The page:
Rooted In Wonder:
Nurturing Your Family's Faith Through God's Creation
Master Naturalist, Bible teacher, author, wife, and mama of four! Join our adventures of discovering God while adventuring in creation.
We drink a lot of coffee. On Monday, Grayson came into our room to kiss me goodbye before work. “The coffee maker is toast”. My heart sank. My husband is resourceful, however, and he managed to brew us a fine pot of coffee by pouring boiled water over the grounds in our almost useless coffee maker. We went that route for a few days before I came home with a new coffee maker. And we always have our old faithful espresso machine–my favorite piece of equipment in our kitchen–to come to the rescue.
I’m not against coffee by any means. I am a wife, the mother of a 20-month-old boy, 33 weeks pregnant with another boy, working part-time, blogging, and involved in ministry. I find coffee essential for the stage of life I find myself in. Not only that–we just down right enjoy a good cup of coffee in the morning.
Of course, at times we realize we are becoming a little too dependent on this source of energy. We’ve managed to transition to depending more on the food we eat to sustain a steady level of energy throughout the day. One of the areas in my life which I’ve chosen to place my focus on at this time is enabling Grayson in his studies for his masters degree. One way I’ve decided to do this is through creating light, energizing dinner meals, and not feel weighted down or groggy after dinner, but rather re-fuel for an evening of studying.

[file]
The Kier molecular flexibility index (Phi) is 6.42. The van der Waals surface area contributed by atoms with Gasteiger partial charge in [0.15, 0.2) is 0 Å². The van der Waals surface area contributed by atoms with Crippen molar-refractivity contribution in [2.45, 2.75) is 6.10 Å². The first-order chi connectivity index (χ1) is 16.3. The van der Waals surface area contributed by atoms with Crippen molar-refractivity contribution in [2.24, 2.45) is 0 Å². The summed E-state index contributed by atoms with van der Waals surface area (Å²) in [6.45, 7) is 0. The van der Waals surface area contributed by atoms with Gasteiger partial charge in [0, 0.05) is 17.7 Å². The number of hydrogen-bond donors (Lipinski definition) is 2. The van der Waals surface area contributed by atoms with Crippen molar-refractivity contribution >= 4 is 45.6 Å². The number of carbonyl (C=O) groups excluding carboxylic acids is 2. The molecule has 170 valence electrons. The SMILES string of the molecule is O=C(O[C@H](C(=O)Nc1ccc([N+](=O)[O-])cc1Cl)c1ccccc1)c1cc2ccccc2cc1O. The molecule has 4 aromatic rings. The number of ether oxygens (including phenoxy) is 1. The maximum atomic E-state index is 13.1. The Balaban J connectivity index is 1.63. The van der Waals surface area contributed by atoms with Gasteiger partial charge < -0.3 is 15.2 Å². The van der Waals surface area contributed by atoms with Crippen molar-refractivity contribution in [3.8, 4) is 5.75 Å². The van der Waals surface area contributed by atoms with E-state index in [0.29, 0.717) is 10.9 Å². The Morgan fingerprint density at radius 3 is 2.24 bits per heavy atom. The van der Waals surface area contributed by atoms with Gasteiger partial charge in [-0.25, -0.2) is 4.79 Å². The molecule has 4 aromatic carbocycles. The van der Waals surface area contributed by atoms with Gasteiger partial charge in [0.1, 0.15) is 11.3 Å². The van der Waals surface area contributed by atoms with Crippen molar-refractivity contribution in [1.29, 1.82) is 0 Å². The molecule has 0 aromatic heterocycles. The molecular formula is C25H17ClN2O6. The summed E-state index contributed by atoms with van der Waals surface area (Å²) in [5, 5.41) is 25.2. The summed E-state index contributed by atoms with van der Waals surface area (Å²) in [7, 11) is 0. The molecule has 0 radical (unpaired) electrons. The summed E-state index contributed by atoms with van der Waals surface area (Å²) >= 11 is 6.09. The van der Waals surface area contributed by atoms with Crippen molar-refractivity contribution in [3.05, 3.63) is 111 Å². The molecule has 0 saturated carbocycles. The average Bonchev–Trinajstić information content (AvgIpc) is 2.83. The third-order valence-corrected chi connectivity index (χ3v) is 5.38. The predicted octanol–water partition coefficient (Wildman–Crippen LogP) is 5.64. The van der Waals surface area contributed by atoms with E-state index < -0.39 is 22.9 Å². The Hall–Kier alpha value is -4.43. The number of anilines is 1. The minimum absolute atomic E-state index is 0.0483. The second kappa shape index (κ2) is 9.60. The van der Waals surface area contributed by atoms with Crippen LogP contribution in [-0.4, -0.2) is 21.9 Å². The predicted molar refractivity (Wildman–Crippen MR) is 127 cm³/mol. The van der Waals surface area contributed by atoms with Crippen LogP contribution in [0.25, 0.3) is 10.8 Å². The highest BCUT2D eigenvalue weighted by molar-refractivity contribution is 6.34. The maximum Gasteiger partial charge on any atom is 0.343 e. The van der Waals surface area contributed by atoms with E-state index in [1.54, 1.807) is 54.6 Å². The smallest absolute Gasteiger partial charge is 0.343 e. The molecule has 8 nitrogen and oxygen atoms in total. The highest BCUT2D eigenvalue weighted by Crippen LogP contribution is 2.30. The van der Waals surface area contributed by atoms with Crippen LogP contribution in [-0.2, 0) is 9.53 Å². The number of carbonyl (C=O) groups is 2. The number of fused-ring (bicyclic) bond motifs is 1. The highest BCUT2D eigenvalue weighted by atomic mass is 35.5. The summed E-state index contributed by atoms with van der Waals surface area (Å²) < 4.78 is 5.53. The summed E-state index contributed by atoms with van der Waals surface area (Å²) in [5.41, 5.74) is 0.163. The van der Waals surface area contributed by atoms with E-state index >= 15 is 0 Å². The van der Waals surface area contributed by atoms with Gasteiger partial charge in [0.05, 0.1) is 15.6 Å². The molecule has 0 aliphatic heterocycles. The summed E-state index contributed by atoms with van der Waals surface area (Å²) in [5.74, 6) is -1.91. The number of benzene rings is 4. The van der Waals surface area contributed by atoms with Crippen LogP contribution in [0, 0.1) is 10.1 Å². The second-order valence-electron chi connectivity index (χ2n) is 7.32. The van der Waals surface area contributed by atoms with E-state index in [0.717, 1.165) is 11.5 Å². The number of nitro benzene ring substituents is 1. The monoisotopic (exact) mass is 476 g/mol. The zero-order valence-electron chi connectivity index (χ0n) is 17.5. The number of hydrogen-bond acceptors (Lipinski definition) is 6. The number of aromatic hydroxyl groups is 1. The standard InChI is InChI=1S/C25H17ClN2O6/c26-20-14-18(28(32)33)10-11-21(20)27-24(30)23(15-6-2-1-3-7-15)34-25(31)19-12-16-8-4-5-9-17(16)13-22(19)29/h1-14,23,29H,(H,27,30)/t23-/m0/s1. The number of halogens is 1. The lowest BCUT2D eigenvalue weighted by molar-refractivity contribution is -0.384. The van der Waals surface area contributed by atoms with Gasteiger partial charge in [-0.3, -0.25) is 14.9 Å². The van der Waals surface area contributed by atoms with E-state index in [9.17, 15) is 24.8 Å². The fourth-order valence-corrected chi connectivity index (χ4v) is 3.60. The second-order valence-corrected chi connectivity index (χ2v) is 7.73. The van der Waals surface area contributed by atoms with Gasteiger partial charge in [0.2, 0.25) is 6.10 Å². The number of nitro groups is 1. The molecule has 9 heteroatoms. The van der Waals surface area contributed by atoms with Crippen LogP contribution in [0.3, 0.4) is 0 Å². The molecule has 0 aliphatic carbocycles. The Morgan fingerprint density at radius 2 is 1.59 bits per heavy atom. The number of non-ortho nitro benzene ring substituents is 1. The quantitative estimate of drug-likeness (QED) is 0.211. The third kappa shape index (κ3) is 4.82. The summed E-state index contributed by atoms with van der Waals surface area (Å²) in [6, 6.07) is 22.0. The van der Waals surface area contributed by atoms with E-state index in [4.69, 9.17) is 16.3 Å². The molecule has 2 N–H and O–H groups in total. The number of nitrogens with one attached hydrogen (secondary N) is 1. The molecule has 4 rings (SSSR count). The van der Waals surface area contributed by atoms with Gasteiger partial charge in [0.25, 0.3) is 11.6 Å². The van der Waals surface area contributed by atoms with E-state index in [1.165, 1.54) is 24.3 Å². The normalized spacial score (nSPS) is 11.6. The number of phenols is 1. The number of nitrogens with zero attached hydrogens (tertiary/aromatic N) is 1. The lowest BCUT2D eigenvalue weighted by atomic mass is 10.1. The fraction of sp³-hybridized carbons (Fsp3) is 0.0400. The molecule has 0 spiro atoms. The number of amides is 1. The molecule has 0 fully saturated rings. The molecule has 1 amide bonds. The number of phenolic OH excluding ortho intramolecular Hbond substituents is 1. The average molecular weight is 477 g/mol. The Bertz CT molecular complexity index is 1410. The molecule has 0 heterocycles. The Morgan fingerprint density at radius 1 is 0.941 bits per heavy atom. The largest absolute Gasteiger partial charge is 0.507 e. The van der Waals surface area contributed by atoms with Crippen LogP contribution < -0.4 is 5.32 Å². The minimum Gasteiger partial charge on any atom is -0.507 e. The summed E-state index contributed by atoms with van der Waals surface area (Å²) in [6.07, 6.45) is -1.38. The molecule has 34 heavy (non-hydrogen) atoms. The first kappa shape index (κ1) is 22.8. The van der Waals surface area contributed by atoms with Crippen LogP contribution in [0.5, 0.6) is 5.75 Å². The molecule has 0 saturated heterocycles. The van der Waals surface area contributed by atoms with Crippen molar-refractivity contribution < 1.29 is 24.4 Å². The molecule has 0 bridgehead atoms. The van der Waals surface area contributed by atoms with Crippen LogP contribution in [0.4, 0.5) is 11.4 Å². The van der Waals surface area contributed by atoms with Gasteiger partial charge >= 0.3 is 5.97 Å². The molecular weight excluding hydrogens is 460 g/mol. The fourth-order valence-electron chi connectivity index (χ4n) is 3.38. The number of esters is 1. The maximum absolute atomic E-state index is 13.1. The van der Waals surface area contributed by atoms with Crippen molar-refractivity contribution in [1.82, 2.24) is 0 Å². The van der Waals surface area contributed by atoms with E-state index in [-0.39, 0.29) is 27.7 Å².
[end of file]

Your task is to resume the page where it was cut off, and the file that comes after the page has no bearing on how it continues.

I find energizing meals especially crucial on nights with an agenda: Bible studies, church activities, blog deadlines, or lots of homework. I’ve learned that it’s important to anticipate our nights by preparing meals that will not weigh us down, or tempt us to bed early, but instead give us the fuel we need for a few extra hours of productivity after the little man hits the hay at 7:00pm.
On these nights, I avoid cooking pasta or heavy carbohydrate meals, or dinners including a lot of cheese or cream. Italian is definitely out the window if it’s going to be a productive evening. Instead we opt for dinners such as:
The key to these meals: vegetables. Often these meals will be accompanied by fruit and vegetable smoothies for an extra punch. I realize there is a lot of information out there about energy-rich foods. In all of the information available out there I find one common theme: energy is found in whole foods. Oats, nuts, fruits, vegetables, eggs, beans, these are just some of the whole foods that will keep you going on busy days. Instead of focusing on one or two “miracle energy foods”, we’ve chosen to incorporate a large variety of whole foods into our diet in order to achieve our highest energy levels.